Picture of Colonel Clarence Hodson

The Hodson Trust provides funds that enable the four Maryland colleges to further grow their educational offerings and scholarship programs.

HODSON TRUST AWARDS $18 MILLION TO FOUR MARYLAND COLLEGES

Support Over Eight Decades Tops $184 Million

Baltimore, Maryland – November 28, 2007 – The Hodson Trust this week awarded grants totaling $18 million to four Maryland colleges, with $4.5 million each going to St. John's College, Hood College, Washington College, and Johns Hopkins University.

Hodson Trust Chairman Finn M. W. Caspersen pointed out that these grants are the largest in the Trust's 86-year history. "The impact of the Hodson Trust's support is exponential – reflected not only in the accomplishments of the generations of students the Trust has supported, but also in the ever-growing contributions of these students to society."

With this year's grants, the Hodson Trust has awarded more than $184 million to the four Maryland colleges. These funds have endowed academic merit scholarships and supported research, academic programs, new facilities, professorships, and other initiatives to advance the missions of the four Maryland educational institutions.

The Hodson Trust was settled in 1920 by the family of Colonel Clarence Hodson, who grew up in Maryland. Hodson believed that credit should be available to the average American, a revolutionary idea in 1914 when he founded the Beneficial Loan Society. Beneficial, which became one of the nation's most successful corporations, was headed by Caspersen from 1976 to 1998 and is now part of HSBC. During Caspersen's tenure, the market capitalization of Beneficial Corporation grew from $480 million to $8.8 billion, an 18-fold increase.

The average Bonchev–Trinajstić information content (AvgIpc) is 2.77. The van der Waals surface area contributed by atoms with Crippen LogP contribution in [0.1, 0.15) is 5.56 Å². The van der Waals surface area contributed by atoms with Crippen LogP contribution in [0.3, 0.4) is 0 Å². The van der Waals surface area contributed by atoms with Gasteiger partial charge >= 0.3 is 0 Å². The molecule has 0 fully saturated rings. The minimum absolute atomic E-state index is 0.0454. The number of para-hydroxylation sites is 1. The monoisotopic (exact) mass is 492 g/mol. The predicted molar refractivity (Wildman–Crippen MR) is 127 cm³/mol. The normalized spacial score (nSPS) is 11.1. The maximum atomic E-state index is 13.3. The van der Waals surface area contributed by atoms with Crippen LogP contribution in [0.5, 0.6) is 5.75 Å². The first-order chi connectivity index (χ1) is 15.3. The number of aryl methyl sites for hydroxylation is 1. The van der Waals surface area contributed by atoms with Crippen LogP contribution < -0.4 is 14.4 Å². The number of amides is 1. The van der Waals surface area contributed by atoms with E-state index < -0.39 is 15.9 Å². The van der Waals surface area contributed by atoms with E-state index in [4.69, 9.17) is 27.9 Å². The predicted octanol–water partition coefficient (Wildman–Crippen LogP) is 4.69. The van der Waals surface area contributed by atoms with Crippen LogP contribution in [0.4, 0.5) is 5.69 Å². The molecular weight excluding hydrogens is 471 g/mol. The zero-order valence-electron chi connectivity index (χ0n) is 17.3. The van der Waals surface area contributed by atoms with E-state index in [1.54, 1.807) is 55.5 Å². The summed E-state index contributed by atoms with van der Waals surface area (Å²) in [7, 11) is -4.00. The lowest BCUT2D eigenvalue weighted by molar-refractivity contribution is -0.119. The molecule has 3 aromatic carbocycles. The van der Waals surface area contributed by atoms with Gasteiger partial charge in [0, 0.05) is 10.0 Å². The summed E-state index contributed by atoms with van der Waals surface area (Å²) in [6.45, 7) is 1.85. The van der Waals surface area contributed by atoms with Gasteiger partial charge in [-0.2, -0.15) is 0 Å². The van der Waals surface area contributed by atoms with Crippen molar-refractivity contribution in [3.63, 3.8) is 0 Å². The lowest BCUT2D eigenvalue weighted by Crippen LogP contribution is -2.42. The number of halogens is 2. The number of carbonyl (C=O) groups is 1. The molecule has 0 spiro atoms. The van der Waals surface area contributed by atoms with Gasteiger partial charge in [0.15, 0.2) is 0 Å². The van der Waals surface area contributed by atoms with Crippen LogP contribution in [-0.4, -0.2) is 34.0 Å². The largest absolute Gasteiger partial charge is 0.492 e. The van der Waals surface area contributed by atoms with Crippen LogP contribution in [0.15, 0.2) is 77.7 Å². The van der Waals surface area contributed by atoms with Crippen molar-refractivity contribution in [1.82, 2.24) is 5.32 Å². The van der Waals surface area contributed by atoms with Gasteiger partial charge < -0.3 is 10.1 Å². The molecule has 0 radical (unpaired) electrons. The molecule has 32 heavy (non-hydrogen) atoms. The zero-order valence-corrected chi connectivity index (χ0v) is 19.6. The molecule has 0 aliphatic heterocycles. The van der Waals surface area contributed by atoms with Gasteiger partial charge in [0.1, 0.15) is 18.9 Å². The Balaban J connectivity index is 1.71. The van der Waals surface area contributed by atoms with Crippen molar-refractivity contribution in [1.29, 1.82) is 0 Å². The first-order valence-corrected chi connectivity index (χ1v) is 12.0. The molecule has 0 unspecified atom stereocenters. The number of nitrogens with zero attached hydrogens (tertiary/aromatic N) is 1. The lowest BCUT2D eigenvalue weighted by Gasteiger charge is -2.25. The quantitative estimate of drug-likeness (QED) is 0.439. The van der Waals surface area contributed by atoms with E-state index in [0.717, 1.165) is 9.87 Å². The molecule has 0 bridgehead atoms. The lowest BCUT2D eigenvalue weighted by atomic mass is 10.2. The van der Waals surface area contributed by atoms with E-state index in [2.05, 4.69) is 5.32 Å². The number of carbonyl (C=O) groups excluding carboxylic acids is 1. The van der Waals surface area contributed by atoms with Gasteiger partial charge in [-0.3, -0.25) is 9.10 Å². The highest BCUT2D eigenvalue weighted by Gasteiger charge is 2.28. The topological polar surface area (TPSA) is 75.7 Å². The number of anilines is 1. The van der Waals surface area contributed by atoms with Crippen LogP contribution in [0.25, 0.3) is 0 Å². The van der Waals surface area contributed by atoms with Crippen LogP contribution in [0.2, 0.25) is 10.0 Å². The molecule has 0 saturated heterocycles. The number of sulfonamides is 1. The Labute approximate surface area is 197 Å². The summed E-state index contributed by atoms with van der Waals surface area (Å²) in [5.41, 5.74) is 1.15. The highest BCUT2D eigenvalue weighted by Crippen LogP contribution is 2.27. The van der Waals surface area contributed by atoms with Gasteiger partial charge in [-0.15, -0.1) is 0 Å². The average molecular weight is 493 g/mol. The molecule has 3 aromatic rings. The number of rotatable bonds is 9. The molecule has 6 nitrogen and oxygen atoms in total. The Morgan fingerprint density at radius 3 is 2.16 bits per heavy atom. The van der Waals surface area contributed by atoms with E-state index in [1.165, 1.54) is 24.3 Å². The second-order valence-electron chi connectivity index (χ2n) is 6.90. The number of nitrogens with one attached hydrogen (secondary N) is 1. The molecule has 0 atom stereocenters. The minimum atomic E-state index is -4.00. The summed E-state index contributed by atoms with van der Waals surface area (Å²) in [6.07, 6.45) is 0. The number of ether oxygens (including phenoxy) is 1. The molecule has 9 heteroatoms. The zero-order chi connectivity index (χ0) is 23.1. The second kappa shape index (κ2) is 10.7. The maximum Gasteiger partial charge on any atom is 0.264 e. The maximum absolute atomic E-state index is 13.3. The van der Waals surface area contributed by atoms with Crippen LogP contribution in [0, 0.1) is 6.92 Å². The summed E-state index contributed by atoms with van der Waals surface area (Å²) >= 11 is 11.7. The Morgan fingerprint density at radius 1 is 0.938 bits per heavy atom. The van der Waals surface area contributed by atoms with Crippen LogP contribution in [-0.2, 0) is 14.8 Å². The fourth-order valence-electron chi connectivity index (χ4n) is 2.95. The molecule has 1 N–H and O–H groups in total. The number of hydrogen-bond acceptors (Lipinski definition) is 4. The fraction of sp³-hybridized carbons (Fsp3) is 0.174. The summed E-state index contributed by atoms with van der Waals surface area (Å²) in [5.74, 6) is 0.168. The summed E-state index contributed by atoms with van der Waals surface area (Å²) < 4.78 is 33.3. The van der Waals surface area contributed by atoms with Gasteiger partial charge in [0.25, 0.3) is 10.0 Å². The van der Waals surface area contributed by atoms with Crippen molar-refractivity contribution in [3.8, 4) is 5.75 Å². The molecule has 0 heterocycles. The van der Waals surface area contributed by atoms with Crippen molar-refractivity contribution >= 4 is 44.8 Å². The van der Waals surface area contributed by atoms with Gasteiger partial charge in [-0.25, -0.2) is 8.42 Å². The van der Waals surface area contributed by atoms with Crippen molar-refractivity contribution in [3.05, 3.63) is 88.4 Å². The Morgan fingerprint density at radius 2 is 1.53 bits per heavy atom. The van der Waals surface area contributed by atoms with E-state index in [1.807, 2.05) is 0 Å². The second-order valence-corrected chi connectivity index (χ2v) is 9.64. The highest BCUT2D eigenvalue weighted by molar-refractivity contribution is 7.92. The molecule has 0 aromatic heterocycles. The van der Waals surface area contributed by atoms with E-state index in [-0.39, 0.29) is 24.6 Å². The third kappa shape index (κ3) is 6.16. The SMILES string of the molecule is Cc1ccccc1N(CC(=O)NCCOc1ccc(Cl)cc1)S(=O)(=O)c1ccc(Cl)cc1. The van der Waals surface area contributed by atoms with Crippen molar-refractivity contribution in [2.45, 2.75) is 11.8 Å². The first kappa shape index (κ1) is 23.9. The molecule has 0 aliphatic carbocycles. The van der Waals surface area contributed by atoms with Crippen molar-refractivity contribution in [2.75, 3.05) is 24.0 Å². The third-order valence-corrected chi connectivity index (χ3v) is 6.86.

At Washington College, the Hodson Trust grant will augment the Hodson Trust Merit Scholarship Endowment for outstanding students, as well as endow the Hodson Trust-Griswold Directorship and programming for the C. V. Starr Center for the Study of the American Experience. "We know the importance of understanding our history to build our future," Washington College President Baird Tipson said. "The Hodson Trust support will enable us to keep those lessons alive on our campus and in our nation as we educate tomorrow's leaders."

"We are deeply grateful for the Hodson Trust's extraordinary generosity," said Johns Hopkins University President William R. Brody. "In addition to supporting priority programs we have long associated with the Trust, this year's grant will underwrite publication of the collected prose of T. S. Eliot by the Johns Hopkins University Press and will establish the Hodson Center for Cancer Research Scholars," Brody said. "These projects are enormously exciting and will create an additional visible testament to the enduring partnership between the Hodson Trust and Johns Hopkins." The grant also will provide continued support for Hodson Scholarships and Hodson-Gilliam Success Scholarships, which benefit undergraduate students; the Provost's Undergraduate Research Awards program; and an endowment for the curator of the university archives.

Hood College President Ron Volpe said, "The ongoing generosity of the Hodson Trust over the past 70 years has literally shaped the Hood College campus. We are deeply appreciative of not only this gift but also the support from Finn Caspersen and the Hodson Trustees during this momentous time in Hood's history." Volpe added, "As we move into our fifth year as a fully coeducational college, we continue to make necessary and important campus enhancements, to which this gift will be directed. This generous gift will assure that Hood College continues to grow and to progress."

According to St. John's College President Christopher Nelson, "A significant portion of this munificent gift will allow the college to establish a fellowship program for teachers to attend the Graduate Institute, thus allowing us to get a substantial head-start on something that has long been a dream of St. John's – to give our nation's primary and secondary school teachers an opportunity to enjoy for themselves the benefits of a liberal education. We imagine that this gift will in turn have the effect of helping these teachers inspire the next generation of young people to come to have a love of learning for its own sake." He added, "The college is profoundly grateful for the generosity of the Hodson Trust."

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